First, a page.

2021 introduced us to some incredible voices in the women’s rights space, chief among them; Grace Tame, Brittany Higgins and Chanel Contos. Each of them have fought independently and together, to make Australia safer for all women, and they aren’t showing any signs of slowing down soon.
Joining forces, these inspiring women have formed Safety. Respect. Equity. — which calls for policy reforms to better protect women and children across the country to decrease violence, discrimination and harassment.
The alliance is made up of 12 women, each of whom have rallied to spark real change in their respective field. The group includes:
- Grace Tame — 2021 Australian Of The Year and advocate against child sexual abuse
- Brittany Higgins — Launched an investigation into parliament’s workplace culture after coming forward with rape allegations and sparked #March4Justice 2020
- Chanel Contos — Founder of Teach Us Consent and has since achieved mandatory consent education in all Australian schools in 2023
- Yasmin Poole — public speaker, board director and youth advocate pushing for young people to have more of a say in Australian politics
- Georgie Dent — Executive Director of The Parenthood, author and advocate for women’s empowerment and gender equality
- Christine Holgate — Former Australia Post Chief Executive who came forward with her experience of workplace bullying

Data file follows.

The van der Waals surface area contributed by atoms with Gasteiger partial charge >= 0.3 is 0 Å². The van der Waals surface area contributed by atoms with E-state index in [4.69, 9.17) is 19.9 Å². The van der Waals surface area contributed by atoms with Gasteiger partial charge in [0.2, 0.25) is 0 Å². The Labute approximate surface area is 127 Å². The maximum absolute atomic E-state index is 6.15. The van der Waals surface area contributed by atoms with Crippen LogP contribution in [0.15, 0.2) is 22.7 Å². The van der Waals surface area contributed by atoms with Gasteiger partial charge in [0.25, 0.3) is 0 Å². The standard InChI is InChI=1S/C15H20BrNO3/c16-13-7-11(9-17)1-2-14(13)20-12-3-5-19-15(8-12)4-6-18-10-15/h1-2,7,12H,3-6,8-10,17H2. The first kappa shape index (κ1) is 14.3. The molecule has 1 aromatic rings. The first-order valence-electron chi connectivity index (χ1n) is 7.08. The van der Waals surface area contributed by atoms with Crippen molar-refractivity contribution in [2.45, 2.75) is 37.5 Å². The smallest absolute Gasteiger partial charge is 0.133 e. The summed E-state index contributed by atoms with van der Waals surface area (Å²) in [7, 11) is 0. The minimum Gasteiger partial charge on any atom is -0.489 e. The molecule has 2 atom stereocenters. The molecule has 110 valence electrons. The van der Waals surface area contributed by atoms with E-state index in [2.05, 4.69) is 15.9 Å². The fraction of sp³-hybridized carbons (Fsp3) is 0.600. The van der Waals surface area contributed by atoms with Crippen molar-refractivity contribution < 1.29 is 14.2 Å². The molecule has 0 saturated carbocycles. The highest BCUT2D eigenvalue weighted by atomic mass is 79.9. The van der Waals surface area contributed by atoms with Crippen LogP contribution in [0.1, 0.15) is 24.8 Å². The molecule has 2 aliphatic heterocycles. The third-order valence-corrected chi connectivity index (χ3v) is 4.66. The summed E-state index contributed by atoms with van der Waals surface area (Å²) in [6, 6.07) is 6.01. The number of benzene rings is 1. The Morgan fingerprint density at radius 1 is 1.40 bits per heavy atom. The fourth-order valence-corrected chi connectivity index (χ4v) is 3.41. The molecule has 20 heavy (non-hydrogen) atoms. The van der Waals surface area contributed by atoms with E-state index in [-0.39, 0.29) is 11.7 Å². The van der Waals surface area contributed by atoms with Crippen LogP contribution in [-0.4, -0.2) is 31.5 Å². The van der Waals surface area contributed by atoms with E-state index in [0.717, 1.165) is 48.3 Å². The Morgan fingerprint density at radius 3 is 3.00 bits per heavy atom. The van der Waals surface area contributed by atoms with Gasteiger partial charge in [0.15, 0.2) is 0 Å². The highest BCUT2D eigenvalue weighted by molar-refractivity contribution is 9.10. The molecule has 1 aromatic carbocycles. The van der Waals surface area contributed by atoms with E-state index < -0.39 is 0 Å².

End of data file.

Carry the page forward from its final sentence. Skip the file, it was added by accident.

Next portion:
- Madison de Rozario — Paralympic gold medallist and disability advocate
- Julia Banks — Former Liberal MP who has spoken out about the toxic culture of Australian politics, and being sexually harassed
- Lucy Hughes Turnbull — Australian businesswoman and philanthropist
- Michele O’Neil — President of the Australian Council of Trade Unions
- Wendy McCarthy — Businesswoman and social activist
- Larissa Behrendt — Indigenous rights advocate, academic and filmmaker.
The statistics are shocking. As we know, one in five women in Australia will be sexually assaulted or raped in her lifetime. Two in five women have been sexually harassed in the workplace in the last five years, and for women of colour, First Nations women, women with a disability and queer women, those statistics are far worse.
Australia’s national gender pay gap still stands at 14.2%.
Over the year’s, we have seen numerous inquiries, investigations and bodies which have attempted to provide a solution, but no meaningful change has been made.
As Safety. Respect. Equity. said, we need to change these statistics.
The group has been meeting regularly over the past few months to devise a way of making a real difference for women at home, in the workplace and everywhere else. The video released is a callout to all Australians to address the inequality that still exists and champion reform.
What is the alliance calling for?
Preventing sexual harassment and bullying. (Implement all 55 recommendations in the Respect@Work report including a positive duty on employers.
10 days paid family and domestic violence leave.
Acting on the National Plan for First Nations Women and Girls. (Support & fund the 7 recommendations in the 2020 Wiyi Yani U Thangani Report)
Ensuring effective employment programs for women with disability.
Stronger, consistent child sexual assault laws.
Eliminating the gender pay gap including necessary legal reform.
Free, accessible and quality early childhood education and care.
Expanding paid parental leave.
Embedding respectful relationships and consent education everywhere including schools, universities, workplaces and homes.
You can read the full open letter from Safety. Respect. Equity. here.